NAIROBI, Kenya (RNS) — Paul Mackenzie Nthenge, the self–proclaimed Kenyan pastor who is accused of orchestrating the deaths of more than 400 members of his congregation by starvation, was ruled mentally fit to stand trial by the High Court at Malindi on Tuesday (Feb. 6).
The taxi driver-turned-charismatic preacher faces multiple charges, including murder and terrorism, after being accused of convincing members of his church — some say “cult” — to pray and fast until death, with the goal of meeting Jesus. Authorities allege that when the congregants died, the pastor and his alleged accomplices buried the bodies in shallow graves in the nearby Shakahola forest, in southeastern Kenya.
Nthenge never adopted the flamboyant designer suits and footwear of the most prominent African televangelists, but according to the Kenyan authorities he managed to convince dozens of men and women that the world would end on April 15, 2023.
“He should be held accountable for the deaths of many innocent people, who believed in him as one that God has send to give them hope … but ended up killing them,” Anglican Bishop Alphonce Mwaro Baya of Mombasa told Religion News Service. “He took advantage of the many challenges that the people were going through. There are many challenges — health, social and economic — and anyone who emerges to give hope, people flock to him.”
Baya also called for “mandatory theological formation for clerics so that they can interpret the word of God in the right way. The churches should be vetted and the registered ones monitoring to see if they are doing the right thing.”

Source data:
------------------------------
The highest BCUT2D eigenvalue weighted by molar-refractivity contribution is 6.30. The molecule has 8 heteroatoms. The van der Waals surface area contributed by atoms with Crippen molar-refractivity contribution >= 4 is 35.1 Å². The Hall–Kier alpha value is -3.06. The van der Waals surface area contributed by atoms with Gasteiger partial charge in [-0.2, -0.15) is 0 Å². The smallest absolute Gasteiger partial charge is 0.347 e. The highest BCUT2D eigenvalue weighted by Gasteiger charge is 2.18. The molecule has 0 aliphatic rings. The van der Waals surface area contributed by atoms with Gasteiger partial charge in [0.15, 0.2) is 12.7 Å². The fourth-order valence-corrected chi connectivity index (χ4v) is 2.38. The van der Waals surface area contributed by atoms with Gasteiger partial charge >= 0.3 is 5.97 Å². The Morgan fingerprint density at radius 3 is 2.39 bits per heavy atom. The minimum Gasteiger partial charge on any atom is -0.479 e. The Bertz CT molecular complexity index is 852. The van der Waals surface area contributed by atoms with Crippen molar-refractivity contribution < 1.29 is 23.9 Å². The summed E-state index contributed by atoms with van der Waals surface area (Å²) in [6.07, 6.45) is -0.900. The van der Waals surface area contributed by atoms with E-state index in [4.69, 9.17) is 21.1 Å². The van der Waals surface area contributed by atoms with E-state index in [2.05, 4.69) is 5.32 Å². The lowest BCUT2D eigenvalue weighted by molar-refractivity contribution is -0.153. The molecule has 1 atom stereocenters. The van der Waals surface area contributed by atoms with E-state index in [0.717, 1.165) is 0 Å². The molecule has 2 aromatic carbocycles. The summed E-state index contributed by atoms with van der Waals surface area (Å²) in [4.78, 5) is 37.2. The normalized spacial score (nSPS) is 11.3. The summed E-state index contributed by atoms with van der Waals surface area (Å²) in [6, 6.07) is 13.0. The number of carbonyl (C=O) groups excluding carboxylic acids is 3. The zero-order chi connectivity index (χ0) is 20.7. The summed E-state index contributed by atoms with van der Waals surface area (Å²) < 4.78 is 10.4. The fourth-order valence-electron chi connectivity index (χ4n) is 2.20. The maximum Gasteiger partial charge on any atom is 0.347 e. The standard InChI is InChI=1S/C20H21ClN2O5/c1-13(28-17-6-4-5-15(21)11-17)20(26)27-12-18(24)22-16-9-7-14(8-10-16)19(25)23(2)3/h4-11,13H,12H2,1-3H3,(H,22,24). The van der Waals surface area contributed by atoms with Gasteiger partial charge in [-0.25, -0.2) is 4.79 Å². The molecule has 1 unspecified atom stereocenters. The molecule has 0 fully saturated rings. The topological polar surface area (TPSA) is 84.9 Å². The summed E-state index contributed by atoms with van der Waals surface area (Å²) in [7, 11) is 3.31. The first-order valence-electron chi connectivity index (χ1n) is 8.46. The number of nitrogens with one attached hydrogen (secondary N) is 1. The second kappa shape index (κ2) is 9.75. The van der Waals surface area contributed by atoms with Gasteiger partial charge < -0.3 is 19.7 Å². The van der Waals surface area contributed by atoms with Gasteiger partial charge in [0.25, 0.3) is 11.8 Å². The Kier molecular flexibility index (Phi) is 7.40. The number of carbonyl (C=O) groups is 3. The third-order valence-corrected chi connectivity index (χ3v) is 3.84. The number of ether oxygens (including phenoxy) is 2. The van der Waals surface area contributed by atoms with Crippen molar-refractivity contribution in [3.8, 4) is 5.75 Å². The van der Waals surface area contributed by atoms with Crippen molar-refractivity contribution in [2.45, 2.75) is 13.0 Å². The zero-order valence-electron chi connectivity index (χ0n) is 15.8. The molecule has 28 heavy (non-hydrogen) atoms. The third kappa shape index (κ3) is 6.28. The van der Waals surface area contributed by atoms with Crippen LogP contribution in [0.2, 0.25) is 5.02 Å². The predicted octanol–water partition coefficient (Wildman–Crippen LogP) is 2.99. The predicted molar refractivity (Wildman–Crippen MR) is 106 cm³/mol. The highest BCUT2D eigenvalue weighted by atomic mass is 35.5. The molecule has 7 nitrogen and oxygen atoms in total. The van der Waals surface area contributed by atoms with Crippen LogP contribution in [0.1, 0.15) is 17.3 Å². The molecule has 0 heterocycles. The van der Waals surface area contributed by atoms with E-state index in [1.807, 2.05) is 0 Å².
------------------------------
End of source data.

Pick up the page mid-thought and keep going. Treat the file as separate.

Murder in Kenya carries a life sentence.
Born in 1973, in Lunga Lunga in Kwale County in the coastal region south of Mombasa, Nthenge was the fifth child of Mackenzie Kiseni and Annastacia Mwele’s 10 children. Nthenge’s parents were practicing Baptists in the town near the Tanzania border.
After high school, he trained as a driver and moved to Mombasa City in the early 1990s. He worked as a hawker, selling flour and one time pushing a mkokoteni — a handcart used to carry merchandise.
By the late 1990s, he was driving a taxi in Malindi and attending a local Baptist church. But in 2003, having announced that God had called him, he set up the Good News International Church, whose stated aim was to nurture the faithful ahead of Jesus’ second coming.
In 2017, he launched a YouTube Channel, Times TV, which he used to castigate institutional education, modern medicine and other practices, such as wearing wigs, as demonic. He claimed he had the power to heal.
About the same time, he established a school at the church compound and was later arrested on charges of radicalizing children and telling them not to attend school, saying education was not stipulated in the Bible.
“We were happy that one of us had seen the light and some of us joined his ministry, until he started preaching outside the Bible,” Julius Charo, a taxi driver who worked with Nthenge, told The Standard.
In 2019, Nthenge moved to Shakahola, two hours inland, to flee the “approaching apocalypse” and instructed his followers to move to his ranch, where he named certain areas after biblical cities, such as Sidon, Jericho, Galilee and Bethlehem. He told his friends that he was going to start farming in the forest.
Exactly how he prevailed on his followers to starve themselves is still a mystery. According to investigators, children were to die first, followed by women and men. At least 190 children starved or were suffocated to death, the investigators say.
“It’s an abomination,” said Abdullah Kheir, a university lecturer in several Kenyan universities and a consultant on Islamic affairs. “Such happens in all religions, but no religion allows such. Sometimes, it has no relation with religion.”